When Adam Smith published his celebrated writings on economics and moral philosophy he famously referred to the operation of an invisible hand. Adam Smith's Political Philosophy makes visible the invisible hand by examining its significance in Smith's political philosophy and relating it to similar concepts used by other philosophers, revealing a distinctive approach to social theory that stresses the significance of the unintended consequences of human action. This book introduces greater conceptual clarity to the discussion of the invisible (...) hand and the related concept of unintended order in the work of Smith and in political theory more generally. By examining the application of spontaneous order ideas in the work of Smith, Hume, Hayek and Popper, Adam Smith's Political Philosophy traces similarities in approach and from these builds a conceptual, composite model of an invisible hand argument. While setting out a clear model of the idea of spontaneous order the book also builds the case for using the idea of spontaneous order as an explanatory social theory, with chapters on its application in the fields of science, moral philosophy, law and government. (shrink)
As J. Baird Callicott has argued, Adam Smith’s moral theory is a philosophical ancestor of recent work in environmental ethics. However, Smith’s “all important emotion of sympathy” (Callicott 2001: 209) seems incapable of extension to entities that lack emotions with which one can sympathize. Drawing on the distinctive account of sympathy developed in Smith’s Theory of Moral Sentiments , as well as his account of anthropomorphizing nature in “History of Astronomy and Physics,” I show that sympathy with non-sentient nature (...) is possible within a Smithian ethics. This provides the possibility of extending sympathy, and thereby benevolence and justice, to nature. (shrink)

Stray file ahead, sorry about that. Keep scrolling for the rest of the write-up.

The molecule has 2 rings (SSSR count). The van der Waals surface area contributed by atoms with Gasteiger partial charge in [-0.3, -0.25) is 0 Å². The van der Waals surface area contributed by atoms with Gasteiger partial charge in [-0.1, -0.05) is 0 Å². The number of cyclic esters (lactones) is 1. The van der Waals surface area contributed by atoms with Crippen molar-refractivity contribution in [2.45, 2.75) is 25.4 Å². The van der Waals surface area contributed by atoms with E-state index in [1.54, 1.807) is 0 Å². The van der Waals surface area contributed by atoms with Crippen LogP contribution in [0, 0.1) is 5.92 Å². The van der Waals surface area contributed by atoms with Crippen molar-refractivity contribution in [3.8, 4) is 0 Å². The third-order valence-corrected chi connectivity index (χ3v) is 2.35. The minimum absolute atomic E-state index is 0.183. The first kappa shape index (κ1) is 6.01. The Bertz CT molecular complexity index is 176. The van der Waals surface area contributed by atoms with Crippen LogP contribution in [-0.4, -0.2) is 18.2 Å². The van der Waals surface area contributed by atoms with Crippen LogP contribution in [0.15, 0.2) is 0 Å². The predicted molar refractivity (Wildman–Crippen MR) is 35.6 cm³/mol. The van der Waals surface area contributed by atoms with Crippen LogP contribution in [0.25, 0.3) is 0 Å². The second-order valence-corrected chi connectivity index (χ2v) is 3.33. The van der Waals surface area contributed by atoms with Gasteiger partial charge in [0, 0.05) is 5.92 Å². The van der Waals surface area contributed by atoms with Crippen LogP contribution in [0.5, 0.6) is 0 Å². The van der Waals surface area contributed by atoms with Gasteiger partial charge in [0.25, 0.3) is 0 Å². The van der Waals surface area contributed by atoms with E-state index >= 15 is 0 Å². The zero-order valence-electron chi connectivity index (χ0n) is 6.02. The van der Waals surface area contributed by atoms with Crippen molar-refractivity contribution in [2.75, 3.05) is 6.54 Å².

Frans de Waal’s view that empathy is at the basis of morality directly seems to build on Darwin, who considered sympathy as the crucial instinct. Yet when we look closer, their understanding of the central social instinct differs considerably. De Waal sees our deeply ingrained tendency to sympathize (or rather: empathize) with others as the good side of our morally dualistic nature. For Darwin, sympathizing was not the whole story of the workings of sympathy ; the (selfish) need to receive (...) sympathy played just as central a role in the complex roads from sympathy to morality. Darwin’s understanding of sympathy stems from Adam Smith, who argued that the presence of morally impure motives should not be a reason for cynicism about morality. I suggest that De Waal’s approach could benefit from a more thorough alignment with the analysis of the workings of sympathy in the work of Darwin and Adam Smith. (shrink)